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Here’s my summary of what John Piper said in this podcast: Steward the gift of introversion. Be a Bible translator or a writer to benefit others.

John Piper, “How Do Introverts Guard Against Selfishness?” Ask Pastor John (Dec 3, 2018)

The Power of Introverts /

Notes from Susan Cain’s talk, “The power of introverts,” at TED2012:

  • Introverts have gotten the message that a quiet style of being is not right
  • Many introverts, like Susan Cain, adopt self-negating lifestyle choices to pass as extroverts
  • But it’s everyone’s loss
  • We need introverts for creativity and leadership
  • Introversion is about feeling most alive and capable in quiet environments
  • It’s about stimulation, not shyness (a fear of social judgment)
  • Modern classrooms and workplaces promote “groupthink” as the source for creativity and productivity, instead of solitude, despite research
  • Introverted leaders often deliver better outcomes than extroverts (Adam Grant research) because they let proactive employees run with their ideas
  • Introversion/extroversion is a spectrum (and those in the middle are ambiverts?)
  • Groups need a balance
  • Solitude is a crucial ingredient to creativity and revelation
  • Groups, on the other hand, tend to follow dominant or charismatic people, though there’s no correlation between being the best speaker and having the best ideas
  • Western societies used to value people for character, a strong inner life and rectitude, but now it’s about personality and proving oneself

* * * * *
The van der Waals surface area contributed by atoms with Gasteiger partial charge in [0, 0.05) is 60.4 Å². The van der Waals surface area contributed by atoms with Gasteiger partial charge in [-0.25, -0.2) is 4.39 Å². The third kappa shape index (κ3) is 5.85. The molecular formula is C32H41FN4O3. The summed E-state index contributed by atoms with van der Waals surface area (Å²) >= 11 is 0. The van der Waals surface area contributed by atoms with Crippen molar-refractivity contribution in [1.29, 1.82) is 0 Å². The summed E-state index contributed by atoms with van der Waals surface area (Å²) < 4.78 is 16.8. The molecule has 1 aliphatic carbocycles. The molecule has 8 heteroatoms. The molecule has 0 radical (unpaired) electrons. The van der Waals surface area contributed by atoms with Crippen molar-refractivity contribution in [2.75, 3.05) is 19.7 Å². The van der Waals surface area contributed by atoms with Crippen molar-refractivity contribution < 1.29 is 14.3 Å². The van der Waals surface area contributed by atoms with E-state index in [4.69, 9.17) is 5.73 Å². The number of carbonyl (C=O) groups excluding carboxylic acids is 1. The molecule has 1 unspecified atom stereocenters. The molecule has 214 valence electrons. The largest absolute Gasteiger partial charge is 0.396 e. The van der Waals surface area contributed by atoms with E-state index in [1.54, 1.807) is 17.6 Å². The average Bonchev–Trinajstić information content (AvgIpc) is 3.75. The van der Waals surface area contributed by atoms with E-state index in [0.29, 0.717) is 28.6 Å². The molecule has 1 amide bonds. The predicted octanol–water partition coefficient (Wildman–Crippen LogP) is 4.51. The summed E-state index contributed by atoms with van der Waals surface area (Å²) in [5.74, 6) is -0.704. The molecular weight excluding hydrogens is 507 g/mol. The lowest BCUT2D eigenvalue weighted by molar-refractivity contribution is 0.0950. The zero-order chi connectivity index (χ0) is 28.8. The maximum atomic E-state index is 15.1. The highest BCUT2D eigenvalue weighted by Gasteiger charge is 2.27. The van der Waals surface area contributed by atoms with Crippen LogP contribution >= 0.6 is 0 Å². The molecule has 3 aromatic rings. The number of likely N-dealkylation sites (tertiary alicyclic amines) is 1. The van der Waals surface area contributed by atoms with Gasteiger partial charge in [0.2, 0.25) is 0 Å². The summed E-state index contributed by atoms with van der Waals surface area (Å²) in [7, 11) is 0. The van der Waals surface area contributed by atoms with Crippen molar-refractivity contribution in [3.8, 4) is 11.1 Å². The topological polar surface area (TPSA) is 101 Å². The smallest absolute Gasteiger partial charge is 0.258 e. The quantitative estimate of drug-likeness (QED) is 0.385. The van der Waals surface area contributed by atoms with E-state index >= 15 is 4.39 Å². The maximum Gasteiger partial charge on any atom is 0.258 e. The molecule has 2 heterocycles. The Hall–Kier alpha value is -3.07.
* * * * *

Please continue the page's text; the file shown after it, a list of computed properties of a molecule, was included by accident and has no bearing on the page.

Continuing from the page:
• Of course social skills are important, but introverts need to be given freedom to come up with solutions to today’s problems
  • When Susan Cain’s grandfather died — he was a rabbi who read, taught and loved his people quietly for 62 years — the streets were blocked with people who came to mourn him
  • We are on the brink of changing our attitudes to introversion, quiet and solitude, so,
    1. Stop the madness for constant group work
    2. Go to the wilderness and have your own revelations (get inside your own head a little more often)
    3. Take a good look at what’s inside your “suitcase” and why, and open it up for other people to see

Carl Trueman, “In Praise of the Generalist III: Some Suggestions,” Mortification of Spin (Sep 13, 2010)

Multipotentialites: “Why some of us don’t have one true calling” /

Notes on Emilie Wapnick, “Why some of us don’t have one true calling”
TEDx Bend, April 2015
In TEDTalks Business Podcast

There’s nothing wrong with pursuing varied disciplines and passions. One focus (specialization) may not be all that we can be. There may be more than one great thing to do.

“Multipotentialite” — someone with many interests and creative pursuits, a.k.a. polymath, renaissance man, scanner.

There are strengths to being this way…

  1. Idea synthesis — combining fields and creating something new at the intersection; innovation happens at the intersection
  2. Rapid learning — observing everything, trying new things, transferring skills across disciplines
  3. Adaptability — morphing into whatever is needed in a given situation

Some of the best teams have a specialist and generalist paired together, for both depth and breadth of knowledge and skills.


[Emilie had a few more multipotentialite “superpowers” listed on her website, puttylike.com: contextual thinking, translating between modes of thought, wearing many hats, concoction.]

What I had to face as in Quiet is that introversion is what I am, not who I am. … Introversion is a useful description, but a poor definition.

Tim Challies, “An Introverted Christian” (Aug 11, 2015)